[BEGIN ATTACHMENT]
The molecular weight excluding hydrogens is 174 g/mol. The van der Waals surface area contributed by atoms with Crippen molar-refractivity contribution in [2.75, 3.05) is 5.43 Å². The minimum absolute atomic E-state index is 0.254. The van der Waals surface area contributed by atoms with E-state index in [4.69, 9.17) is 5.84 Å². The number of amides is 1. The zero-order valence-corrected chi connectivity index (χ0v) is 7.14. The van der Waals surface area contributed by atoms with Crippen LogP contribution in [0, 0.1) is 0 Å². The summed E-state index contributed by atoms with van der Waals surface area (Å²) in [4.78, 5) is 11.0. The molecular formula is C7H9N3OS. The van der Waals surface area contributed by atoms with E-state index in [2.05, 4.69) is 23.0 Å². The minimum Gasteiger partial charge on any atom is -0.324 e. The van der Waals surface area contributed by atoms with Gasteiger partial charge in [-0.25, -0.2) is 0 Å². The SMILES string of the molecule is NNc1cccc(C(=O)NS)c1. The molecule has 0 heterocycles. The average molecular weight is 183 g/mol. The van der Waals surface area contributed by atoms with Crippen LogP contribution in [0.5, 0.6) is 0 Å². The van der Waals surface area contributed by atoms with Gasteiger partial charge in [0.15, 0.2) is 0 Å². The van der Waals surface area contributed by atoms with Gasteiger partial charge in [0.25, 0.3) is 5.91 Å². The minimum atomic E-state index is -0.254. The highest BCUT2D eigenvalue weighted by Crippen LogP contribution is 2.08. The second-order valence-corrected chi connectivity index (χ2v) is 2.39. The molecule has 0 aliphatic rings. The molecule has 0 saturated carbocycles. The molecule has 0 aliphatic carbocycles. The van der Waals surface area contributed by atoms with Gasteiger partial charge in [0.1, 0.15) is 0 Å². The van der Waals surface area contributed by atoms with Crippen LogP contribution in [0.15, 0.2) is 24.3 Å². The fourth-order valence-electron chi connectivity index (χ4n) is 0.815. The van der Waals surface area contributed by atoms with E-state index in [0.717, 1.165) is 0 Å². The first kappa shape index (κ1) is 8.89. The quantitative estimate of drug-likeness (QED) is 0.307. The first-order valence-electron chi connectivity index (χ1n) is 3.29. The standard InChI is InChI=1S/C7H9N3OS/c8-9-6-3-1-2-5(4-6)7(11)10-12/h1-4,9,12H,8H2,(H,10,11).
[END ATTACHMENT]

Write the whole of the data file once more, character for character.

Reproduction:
The molecular weight excluding hydrogens is 174 g/mol. The van der Waals surface area contributed by atoms with Crippen molar-refractivity contribution in [2.75, 3.05) is 5.43 Å². The minimum absolute atomic E-state index is 0.254. The van der Waals surface area contributed by atoms with E-state index in [4.69, 9.17) is 5.84 Å². The number of amides is 1. The zero-order valence-corrected chi connectivity index (χ0v) is 7.14. The van der Waals surface area contributed by atoms with Crippen LogP contribution in [0, 0.1) is 0 Å². The summed E-state index contributed by atoms with van der Waals surface area (Å²) in [4.78, 5) is 11.0. The molecular formula is C7H9N3OS. The van der Waals surface area contributed by atoms with E-state index in [2.05, 4.69) is 23.0 Å². The minimum Gasteiger partial charge on any atom is -0.324 e. The van der Waals surface area contributed by atoms with Gasteiger partial charge in [-0.25, -0.2) is 0 Å². The SMILES string of the molecule is NNc1cccc(C(=O)NS)c1. The molecule has 0 heterocycles. The average molecular weight is 183 g/mol. The van der Waals surface area contributed by atoms with Crippen LogP contribution in [0.5, 0.6) is 0 Å². The van der Waals surface area contributed by atoms with Gasteiger partial charge in [0.15, 0.2) is 0 Å². The van der Waals surface area contributed by atoms with Gasteiger partial charge in [0.25, 0.3) is 5.91 Å². The minimum atomic E-state index is -0.254. The highest BCUT2D eigenvalue weighted by Crippen LogP contribution is 2.08. The second-order valence-corrected chi connectivity index (χ2v) is 2.39. The molecule has 0 aliphatic rings. The molecule has 0 saturated carbocycles. The molecule has 0 aliphatic carbocycles. The van der Waals surface area contributed by atoms with Gasteiger partial charge in [0.1, 0.15) is 0 Å². The van der Waals surface area contributed by atoms with Crippen LogP contribution in [0.15, 0.2) is 24.3 Å². The fourth-order valence-electron chi connectivity index (χ4n) is 0.815. The van der Waals surface area contributed by atoms with E-state index in [0.717, 1.165) is 0 Å². The first kappa shape index (κ1) is 8.89. The quantitative estimate of drug-likeness (QED) is 0.307. The first-order valence-electron chi connectivity index (χ1n) is 3.29. The standard InChI is InChI=1S/C7H9N3OS/c8-9-6-3-1-2-5(4-6)7(11)10-12/h1-4,9,12H,8H2,(H,10,11).